Students everywhere are seeing dramatic changes in Earth—and they’re demanding that their educations be made relevant to the world they see emerging around them.
They are asking about sustainability and looking for sustainability, and increasingly seeking their answers not just in the sciences, but in the arts, humanities, and social sciences.
They want to be able to read and interpret as well as observe and examine these changes in the Earth, and they’re looking for the skills to do so in all of the disciplines.
They are looking for systemic alternatives and transformational solutions. And they believe these are both possible and necessary.
In this introduction, we will help provide teachers with the basic approaches in Sustainability Studies, and with materials for taking their work to the next level in a progression of approaches leading to what we will term “Critical Sustainabilities,” below.
“Sustainability” and “Sustainable Development”
“Sustainability” and “sustainable development” are terms that point to new paths for societies in contrast to business-as-usual. The global discourse using these terms dates to 1972, when Donella Meadows and other MIT researchers first discussed sustainability in relation to human development in their book Limits to Growth (visit donellameadows.org for her 30 year update on the concept).
In 1987, the report of a United Nations-sponsored commission, chaired by former Norwegian Prime Minister Gro Harlem Brundtland, produced the best-known definition of sustainable development: “Development that meets the needs of the present without compromising the ability of future generations to meet their own needs”(read the 1987 Report – Our Common Future)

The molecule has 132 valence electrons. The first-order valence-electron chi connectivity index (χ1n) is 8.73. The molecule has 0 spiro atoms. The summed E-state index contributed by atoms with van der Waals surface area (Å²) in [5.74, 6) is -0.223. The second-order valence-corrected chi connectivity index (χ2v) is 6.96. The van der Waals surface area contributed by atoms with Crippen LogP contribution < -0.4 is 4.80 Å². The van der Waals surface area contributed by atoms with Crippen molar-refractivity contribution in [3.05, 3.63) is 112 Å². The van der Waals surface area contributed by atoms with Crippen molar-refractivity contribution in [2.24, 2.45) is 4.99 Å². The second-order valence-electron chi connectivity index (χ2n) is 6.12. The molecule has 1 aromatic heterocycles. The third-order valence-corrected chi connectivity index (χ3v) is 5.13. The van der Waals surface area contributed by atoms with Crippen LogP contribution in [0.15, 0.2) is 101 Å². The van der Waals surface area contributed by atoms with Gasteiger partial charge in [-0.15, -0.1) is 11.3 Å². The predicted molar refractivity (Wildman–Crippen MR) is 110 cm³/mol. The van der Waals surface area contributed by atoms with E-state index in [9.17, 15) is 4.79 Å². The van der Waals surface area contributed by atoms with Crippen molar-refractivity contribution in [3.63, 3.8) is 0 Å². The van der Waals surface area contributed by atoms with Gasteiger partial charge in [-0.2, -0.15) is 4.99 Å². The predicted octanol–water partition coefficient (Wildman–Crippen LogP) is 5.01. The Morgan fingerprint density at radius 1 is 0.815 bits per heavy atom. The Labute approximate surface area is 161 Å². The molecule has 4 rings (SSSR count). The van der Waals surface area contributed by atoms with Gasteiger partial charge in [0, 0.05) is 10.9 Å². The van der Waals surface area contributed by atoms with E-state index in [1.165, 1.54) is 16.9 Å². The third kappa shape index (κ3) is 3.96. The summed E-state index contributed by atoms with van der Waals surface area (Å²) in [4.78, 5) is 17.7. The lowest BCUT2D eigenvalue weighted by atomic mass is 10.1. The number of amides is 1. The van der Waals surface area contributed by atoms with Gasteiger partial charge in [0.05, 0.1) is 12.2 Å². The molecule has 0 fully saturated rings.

However, this definition is not perfect, since it is anthropocentric (what about other species and ecosystems?) and raises the difficult question of defining the concept of needs in the first place.
Despite its imprecision, the concept of sustainability does usefully point to several powerful underlying themes that speak to the unique demands of our current environmental situation. These include the demands for:
- a long-term perspective
- a holistic approach to problem-solving
- proactive strategies that can actually meet needs such as for carbon neutrality
Although its long-term connotation is important, the notion of sustaining human societies can be somewhat misleading. After all, we do not want not to sustain the flawed status quo, but rather to actively bring about a better, more sustainable world. People want sustenance in all the main aspects of their lives, and in this sense there are also echoes of nurturance and cultivation embodied in the discourse as well.